1. Samson, Kurt

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In the first 3 months of the COVID-19 pandemic, breast cancer surgery rates fell by 20 percent, but there were wide differences in demographic and other patient characteristics, according to data presented at the 2020 San Antonio Breast Cancer Symposium (Abstract SS2-01).


Researchers at the University of Wisconsin School of Medicine and Public Health, Madison, conducted a 3-month review of surgical procedures documented in the Mastery of Breast Surgery Program, a COVID-19 specific registry developed by the American Society of Breast Surgeons. The registry is HIPAA-compliant, and surgeons enter patient demographic data, as well as their surgical and medical care (neoadjuvant endocrine [NET] vs. neoadjuvant chemotherapy [NCT]). Data fields track whether decisions were usual for that practice or modified due to COVID-19.


Study Details

The review covered data entered between March 1 and June 17 and included data from 1,781 patients entered by 154 surgeons. Of 472 patients treated with primary surgery for which the impact of COVID-19 was assessed, surgery was delayed in 20 percent, reported Lee G. Wilke, MD, Professor of Surgical Oncology and Director of the Health Breast Center, at the UW-Madison School of Medicine and Public Health.


"To save protective equipment and minimize exposures, many hospitals stopped some or all cancer surgery, leading oncologic providers to quickly adjust patient management," she noted. "The goal of our study was to describe the breast cancer patient level changes which occurred during the initial months of COVID-19 in the United States.


The mean age of women for whom surgery was delayed was 63 years. Procedures involving Caucasian women accounted for 78 percent of the total delays, followed by 10 percent in African-American women and 6 percent in Hispanic patients. Geographic distribution ranged from 10.8 percent in the Northwest to 29.5 percent in the Northeast. In 94.8 percent of the cases, initial consultation took place in person, while 5.2 percent were conducted by video/telephone. Just over 1 percent of patients tested positive for COVID-19.


Mean invasive tumor size was 21.2 mm and 15.7 percent were node-positive. Among 1,445 invasive breast cancers, 75 percent (1,081) were ER+/HER2-, 13.5 percent (195) were HER2+, and 11.1 percent (160) were triple-negative cases (TNBC). Ductal carcinoma in situ (DCIS) comprised 18.2 percent (325) of the women, and of 267 cases of ER+ DCIS, 49 percent (131) had primary surgery and 49 percent (130) received NET. The majority of NET use (95%) was due to COVID-19 (124).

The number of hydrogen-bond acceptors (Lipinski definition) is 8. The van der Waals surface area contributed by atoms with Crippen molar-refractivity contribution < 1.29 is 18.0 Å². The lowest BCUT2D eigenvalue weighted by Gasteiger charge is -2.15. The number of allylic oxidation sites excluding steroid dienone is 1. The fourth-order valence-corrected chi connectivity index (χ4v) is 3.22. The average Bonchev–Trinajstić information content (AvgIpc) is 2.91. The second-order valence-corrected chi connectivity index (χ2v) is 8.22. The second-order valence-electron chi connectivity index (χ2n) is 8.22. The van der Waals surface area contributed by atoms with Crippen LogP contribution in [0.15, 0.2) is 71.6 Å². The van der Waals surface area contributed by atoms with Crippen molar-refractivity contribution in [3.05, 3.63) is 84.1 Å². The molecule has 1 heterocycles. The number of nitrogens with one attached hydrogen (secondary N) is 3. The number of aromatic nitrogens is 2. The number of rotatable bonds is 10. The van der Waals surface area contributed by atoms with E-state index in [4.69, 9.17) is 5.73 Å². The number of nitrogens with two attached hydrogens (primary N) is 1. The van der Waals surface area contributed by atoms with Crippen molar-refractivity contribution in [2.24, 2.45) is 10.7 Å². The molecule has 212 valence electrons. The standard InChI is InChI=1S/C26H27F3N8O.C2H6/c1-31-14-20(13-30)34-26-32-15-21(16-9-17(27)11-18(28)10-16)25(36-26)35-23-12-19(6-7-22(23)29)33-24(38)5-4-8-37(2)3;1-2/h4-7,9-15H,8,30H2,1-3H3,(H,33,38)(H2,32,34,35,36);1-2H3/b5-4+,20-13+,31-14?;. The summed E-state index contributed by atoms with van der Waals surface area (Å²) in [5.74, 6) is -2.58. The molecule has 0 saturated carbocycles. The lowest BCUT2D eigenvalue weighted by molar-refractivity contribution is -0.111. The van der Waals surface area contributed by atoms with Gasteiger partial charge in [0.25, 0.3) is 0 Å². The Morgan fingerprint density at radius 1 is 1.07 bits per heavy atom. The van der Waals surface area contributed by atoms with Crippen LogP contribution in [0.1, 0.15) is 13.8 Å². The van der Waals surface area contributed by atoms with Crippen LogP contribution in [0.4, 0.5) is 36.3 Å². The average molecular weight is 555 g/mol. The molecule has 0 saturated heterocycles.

According to Wilke, almost all ER- DCIS patients underwent primary surgery. Increasing age was not a statistically significant factor in the use of NET. Compared to patients from the Northwest, patients from the Southwest and Northeast had the greatest use of NET (COVID-19) versus NET (usual) (ORs 14.4 and 4.6).

TABLE: Management of... - Click to enlarge in new windowTABLE: Management of 1,436 Invasive Cancer Patients With Known Biomarkers

Genomic testing was performed on the core biopsy in 216 patients, with 65 percent (141) due to COVID-19. Among the patients who had genomic testing due to COVID-19, 116 (82%) had NET, 18 (13%) had NCT, while the remainder underwent primary surgery. Patients from the Northeast had 2.1 times greater odds of having surgery delayed compared to those from the Midwest.


Patients also experienced changes to their surgical plan, with the most common being 6 percent who converted from mastectomy to breast conservation, and 7 percent from mastectomy with reconstruction to mastectomy without reconstruction.


Effects on Treatment

"COVID-19 led to significant modifications in breast cancer treatment, including high rates of NET, genomic assay testing on core biopsies, as well as delays in surgery; each of which were consistent with the prioritization and treatment recommendations from the COVID-19 Pandemic Breast Cancer Consortium," Wilke and her colleagues determined.


"The majority of patients with TNBC and HER2+ disease received guideline-concordant NCT. The ASBrS Mastery COVID-19 registry provides a snapshot into the rapid care changes caused by the pandemic, has ongoing data entry and analysis, and will enable understanding of the impact on long-term breast cancer outcomes."


Kurt Samson is a contributing writer.